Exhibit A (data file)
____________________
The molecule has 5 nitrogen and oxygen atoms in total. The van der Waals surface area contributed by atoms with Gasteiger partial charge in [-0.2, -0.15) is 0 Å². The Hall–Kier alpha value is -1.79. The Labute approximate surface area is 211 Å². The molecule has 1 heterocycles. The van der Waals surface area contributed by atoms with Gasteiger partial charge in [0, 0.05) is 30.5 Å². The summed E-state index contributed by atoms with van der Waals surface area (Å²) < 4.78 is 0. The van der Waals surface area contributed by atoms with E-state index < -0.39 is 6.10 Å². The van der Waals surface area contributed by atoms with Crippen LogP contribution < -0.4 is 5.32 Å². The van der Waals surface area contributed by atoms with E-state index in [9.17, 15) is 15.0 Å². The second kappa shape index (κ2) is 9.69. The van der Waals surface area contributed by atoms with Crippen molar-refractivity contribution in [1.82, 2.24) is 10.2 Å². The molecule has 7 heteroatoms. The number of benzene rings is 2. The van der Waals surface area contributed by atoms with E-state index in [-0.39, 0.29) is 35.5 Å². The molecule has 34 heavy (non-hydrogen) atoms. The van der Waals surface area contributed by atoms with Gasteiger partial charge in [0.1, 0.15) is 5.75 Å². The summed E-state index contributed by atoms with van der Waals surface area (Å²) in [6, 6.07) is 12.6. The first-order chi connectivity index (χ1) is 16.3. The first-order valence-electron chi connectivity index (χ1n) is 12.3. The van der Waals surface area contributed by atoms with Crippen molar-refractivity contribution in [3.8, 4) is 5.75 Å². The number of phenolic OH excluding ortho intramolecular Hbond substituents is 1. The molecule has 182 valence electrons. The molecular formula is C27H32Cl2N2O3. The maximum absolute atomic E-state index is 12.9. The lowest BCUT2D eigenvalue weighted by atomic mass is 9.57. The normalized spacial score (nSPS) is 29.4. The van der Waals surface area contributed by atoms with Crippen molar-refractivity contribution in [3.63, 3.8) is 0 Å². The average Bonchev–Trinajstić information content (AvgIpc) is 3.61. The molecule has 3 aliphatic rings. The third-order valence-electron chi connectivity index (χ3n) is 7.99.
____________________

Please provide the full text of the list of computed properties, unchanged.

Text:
The molecule has 5 nitrogen and oxygen atoms in total. The van der Waals surface area contributed by atoms with Gasteiger partial charge in [-0.2, -0.15) is 0 Å². The Hall–Kier alpha value is -1.79. The Labute approximate surface area is 211 Å². The molecule has 1 heterocycles. The van der Waals surface area contributed by atoms with Gasteiger partial charge in [0, 0.05) is 30.5 Å². The summed E-state index contributed by atoms with van der Waals surface area (Å²) < 4.78 is 0. The van der Waals surface area contributed by atoms with E-state index < -0.39 is 6.10 Å². The van der Waals surface area contributed by atoms with Crippen LogP contribution < -0.4 is 5.32 Å². The van der Waals surface area contributed by atoms with E-state index in [9.17, 15) is 15.0 Å². The second kappa shape index (κ2) is 9.69. The van der Waals surface area contributed by atoms with Crippen molar-refractivity contribution in [1.82, 2.24) is 10.2 Å². The molecule has 7 heteroatoms. The number of benzene rings is 2. The van der Waals surface area contributed by atoms with E-state index in [-0.39, 0.29) is 35.5 Å². The molecule has 34 heavy (non-hydrogen) atoms. The van der Waals surface area contributed by atoms with Gasteiger partial charge in [0.1, 0.15) is 5.75 Å². The summed E-state index contributed by atoms with van der Waals surface area (Å²) in [6, 6.07) is 12.6. The first-order chi connectivity index (χ1) is 16.3. The first-order valence-electron chi connectivity index (χ1n) is 12.3. The van der Waals surface area contributed by atoms with Crippen molar-refractivity contribution in [3.8, 4) is 5.75 Å². The number of phenolic OH excluding ortho intramolecular Hbond substituents is 1. The molecule has 182 valence electrons. The molecular formula is C27H32Cl2N2O3. The maximum absolute atomic E-state index is 12.9. The lowest BCUT2D eigenvalue weighted by atomic mass is 9.57. The normalized spacial score (nSPS) is 29.4. The van der Waals surface area contributed by atoms with Crippen molar-refractivity contribution in [3.63, 3.8) is 0 Å². The average Bonchev–Trinajstić information content (AvgIpc) is 3.61. The molecule has 3 aliphatic rings. The third-order valence-electron chi connectivity index (χ3n) is 7.99.